Sue Baker Passed Away At The Age Of 67

Sue Baker is known to many Top Gear viewers. She was a founding member of Top Gear, joining in 1980 and working as a TV presenter, writer, host and editor until 1991, appearing in over 100 practice. Baker died on November 14, 2016 at the age of 67, after a long battle with motor neuron disease (MND). According to a spokesman, Sue died at home, surrounded by family and friends.

Sue’s family released a statement following her death, praising her accomplishments as a respected creative writer and producer. According to the statement:

“She is a creative and prolific writer, an energetic host, and an avid animal lover who is loved and appreciated by all who know her.”

TG pays tribute to Sue Baker who streamed over 100 episodes of the original Top Gear →

— Top gear (@BBC_TopGear) November 15, 2022

Sue Baker died of motor neuron disease (MND)

Motor neuron disease (MND) is an uncommon disease that affects many parts of the nervous system, including the brain, over time. Although there is no cure for MND, therapies are available to help ease the burden of symptoms on daily living. Symptoms of the disease may come on gradually and be mild at first. Weak ankles and legs, slurred speech, weak grips, muscle spasms, and other symptoms are common.

A new study by experts at the University of Aberdeen has found that signs of MND can be identified in people about 14 years before symptoms appear. According to research, a particular protein that causes MND can be identified in the stomach years before it affects the brain and body. In addition, doctors were able to create a gene treatment that could correct a patient’s muscle weakness. Sue Baker died of motor neurone disease after a long battle, but it is not known when she was originally diagnosed. Survived by son and daughter Ian and Hannah, grandchildren George and Tom and daughter-in-law Lucy.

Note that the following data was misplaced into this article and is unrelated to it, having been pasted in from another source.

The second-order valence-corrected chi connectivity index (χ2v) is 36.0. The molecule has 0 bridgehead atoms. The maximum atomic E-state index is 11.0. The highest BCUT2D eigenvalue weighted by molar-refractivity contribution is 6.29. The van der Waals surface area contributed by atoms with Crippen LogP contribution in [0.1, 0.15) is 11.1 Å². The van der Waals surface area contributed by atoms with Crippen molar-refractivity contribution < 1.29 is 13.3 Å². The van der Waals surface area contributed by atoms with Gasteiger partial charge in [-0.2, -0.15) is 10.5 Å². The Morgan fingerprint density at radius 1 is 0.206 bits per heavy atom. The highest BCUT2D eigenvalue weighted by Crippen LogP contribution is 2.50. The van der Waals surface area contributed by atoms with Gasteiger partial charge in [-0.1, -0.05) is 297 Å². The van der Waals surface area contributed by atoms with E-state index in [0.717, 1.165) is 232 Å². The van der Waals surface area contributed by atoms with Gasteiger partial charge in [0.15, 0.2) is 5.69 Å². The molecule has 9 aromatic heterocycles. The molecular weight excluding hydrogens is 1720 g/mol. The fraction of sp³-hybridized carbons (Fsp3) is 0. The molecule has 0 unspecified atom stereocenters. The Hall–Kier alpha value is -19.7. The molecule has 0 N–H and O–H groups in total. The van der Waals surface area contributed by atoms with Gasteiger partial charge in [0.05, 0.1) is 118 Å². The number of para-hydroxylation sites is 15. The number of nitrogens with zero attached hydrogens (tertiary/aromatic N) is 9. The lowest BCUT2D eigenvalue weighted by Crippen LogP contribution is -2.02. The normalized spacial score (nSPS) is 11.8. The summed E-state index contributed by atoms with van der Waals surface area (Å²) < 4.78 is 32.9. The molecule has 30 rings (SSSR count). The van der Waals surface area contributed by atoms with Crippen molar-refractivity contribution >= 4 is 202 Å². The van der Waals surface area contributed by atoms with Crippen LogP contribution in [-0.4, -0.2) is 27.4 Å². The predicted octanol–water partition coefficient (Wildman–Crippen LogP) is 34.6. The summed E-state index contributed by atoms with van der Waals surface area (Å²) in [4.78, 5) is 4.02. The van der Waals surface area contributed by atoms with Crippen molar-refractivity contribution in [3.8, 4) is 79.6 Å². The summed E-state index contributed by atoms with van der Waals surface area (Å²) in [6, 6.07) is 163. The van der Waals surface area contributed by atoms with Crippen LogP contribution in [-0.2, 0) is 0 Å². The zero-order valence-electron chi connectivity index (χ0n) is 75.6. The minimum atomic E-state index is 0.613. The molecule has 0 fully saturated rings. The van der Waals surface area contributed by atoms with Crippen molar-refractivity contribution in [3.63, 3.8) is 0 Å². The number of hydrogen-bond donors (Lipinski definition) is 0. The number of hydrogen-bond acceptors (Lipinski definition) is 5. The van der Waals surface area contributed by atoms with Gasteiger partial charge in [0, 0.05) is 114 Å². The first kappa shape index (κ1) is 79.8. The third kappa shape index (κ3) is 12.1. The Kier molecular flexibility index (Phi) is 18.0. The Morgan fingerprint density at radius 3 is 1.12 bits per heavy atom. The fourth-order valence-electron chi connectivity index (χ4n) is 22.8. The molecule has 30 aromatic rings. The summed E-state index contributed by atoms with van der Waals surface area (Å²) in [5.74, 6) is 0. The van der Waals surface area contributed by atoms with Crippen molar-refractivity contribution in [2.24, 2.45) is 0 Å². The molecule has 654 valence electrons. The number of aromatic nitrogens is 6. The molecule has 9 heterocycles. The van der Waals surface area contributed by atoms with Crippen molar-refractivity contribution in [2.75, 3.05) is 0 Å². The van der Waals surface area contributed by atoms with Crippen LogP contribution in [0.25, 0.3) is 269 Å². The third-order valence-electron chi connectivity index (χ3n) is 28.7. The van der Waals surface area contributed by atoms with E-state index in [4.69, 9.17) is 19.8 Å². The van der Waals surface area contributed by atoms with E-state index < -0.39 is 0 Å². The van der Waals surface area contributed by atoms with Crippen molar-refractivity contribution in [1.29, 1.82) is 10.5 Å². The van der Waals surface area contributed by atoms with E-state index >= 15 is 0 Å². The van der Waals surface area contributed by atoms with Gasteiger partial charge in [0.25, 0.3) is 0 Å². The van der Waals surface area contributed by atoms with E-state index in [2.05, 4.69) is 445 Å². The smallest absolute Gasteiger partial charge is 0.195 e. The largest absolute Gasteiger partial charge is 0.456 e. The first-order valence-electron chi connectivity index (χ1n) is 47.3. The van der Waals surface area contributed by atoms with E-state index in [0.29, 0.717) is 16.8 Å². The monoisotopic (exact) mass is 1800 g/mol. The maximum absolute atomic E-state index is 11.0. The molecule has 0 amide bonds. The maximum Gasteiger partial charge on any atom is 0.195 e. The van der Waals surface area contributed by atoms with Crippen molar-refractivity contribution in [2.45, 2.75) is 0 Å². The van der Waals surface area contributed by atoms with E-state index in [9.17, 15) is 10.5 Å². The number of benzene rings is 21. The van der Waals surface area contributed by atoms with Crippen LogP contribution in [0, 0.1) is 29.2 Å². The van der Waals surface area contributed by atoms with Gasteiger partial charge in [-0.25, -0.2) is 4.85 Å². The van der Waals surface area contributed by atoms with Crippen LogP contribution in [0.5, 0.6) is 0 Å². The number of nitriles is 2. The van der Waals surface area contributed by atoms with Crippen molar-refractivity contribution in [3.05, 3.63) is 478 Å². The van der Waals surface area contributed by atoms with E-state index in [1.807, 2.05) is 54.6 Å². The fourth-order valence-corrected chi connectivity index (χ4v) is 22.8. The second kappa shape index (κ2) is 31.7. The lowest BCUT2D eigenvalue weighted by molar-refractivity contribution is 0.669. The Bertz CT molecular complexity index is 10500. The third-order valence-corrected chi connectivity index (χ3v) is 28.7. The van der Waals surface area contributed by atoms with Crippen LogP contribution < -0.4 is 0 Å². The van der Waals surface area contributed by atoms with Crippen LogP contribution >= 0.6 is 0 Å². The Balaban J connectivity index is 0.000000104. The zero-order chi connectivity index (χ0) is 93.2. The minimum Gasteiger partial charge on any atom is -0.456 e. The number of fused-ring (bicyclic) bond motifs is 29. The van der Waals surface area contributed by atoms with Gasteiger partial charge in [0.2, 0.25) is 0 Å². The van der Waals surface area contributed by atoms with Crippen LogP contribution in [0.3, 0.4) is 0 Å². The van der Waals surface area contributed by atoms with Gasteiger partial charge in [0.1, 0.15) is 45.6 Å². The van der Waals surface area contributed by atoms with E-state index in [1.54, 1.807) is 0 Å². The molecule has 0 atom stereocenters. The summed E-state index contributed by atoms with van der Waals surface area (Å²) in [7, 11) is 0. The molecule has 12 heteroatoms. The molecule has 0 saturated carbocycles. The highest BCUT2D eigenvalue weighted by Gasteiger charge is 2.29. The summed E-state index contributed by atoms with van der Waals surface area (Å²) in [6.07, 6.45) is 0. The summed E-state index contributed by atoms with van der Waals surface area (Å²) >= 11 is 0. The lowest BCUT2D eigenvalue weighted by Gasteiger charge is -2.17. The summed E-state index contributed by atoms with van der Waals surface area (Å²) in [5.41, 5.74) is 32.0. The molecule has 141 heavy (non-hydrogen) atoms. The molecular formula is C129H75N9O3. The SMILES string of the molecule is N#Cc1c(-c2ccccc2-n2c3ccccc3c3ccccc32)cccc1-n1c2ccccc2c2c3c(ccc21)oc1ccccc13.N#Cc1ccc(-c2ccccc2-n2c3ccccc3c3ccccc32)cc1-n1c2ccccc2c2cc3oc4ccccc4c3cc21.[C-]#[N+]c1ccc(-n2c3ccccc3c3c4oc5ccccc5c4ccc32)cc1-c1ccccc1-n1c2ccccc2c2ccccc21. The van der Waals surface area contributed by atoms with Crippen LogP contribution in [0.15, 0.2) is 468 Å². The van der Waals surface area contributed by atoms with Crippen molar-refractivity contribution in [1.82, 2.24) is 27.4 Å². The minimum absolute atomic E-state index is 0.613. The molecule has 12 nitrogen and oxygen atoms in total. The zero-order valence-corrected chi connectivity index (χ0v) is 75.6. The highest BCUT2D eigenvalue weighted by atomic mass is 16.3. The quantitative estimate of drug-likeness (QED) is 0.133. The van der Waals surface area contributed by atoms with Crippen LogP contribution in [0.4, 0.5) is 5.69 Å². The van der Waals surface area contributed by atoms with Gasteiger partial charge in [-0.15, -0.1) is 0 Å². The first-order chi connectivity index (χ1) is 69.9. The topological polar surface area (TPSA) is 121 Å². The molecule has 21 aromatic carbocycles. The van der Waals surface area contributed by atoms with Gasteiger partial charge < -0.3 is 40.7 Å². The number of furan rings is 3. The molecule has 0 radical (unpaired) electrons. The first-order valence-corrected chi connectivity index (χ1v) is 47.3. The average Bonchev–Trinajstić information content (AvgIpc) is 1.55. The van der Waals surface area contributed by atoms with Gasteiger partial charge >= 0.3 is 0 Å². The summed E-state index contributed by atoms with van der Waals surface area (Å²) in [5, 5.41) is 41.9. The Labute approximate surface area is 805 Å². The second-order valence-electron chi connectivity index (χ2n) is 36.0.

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Sue Baker is a well-known auto journalist.

Sue Baker was a pioneer in promoting women’s races. She was on Top Gear in a previous iteration on the BBC and was in for about 22 seasons, mostly evaluating new cars and giving road safety and consumer advice.

Sue Baker

After leaving the show in 1991, Baker pursued a career as a motorsports reporter, developing and managing the Motor Racing News Service at Brands Hatch motor racing center in Kent. She also served as the automotive editor at The Observer for more than 13 years until her resignation in 1995, and also freelanced for Saga magazine.

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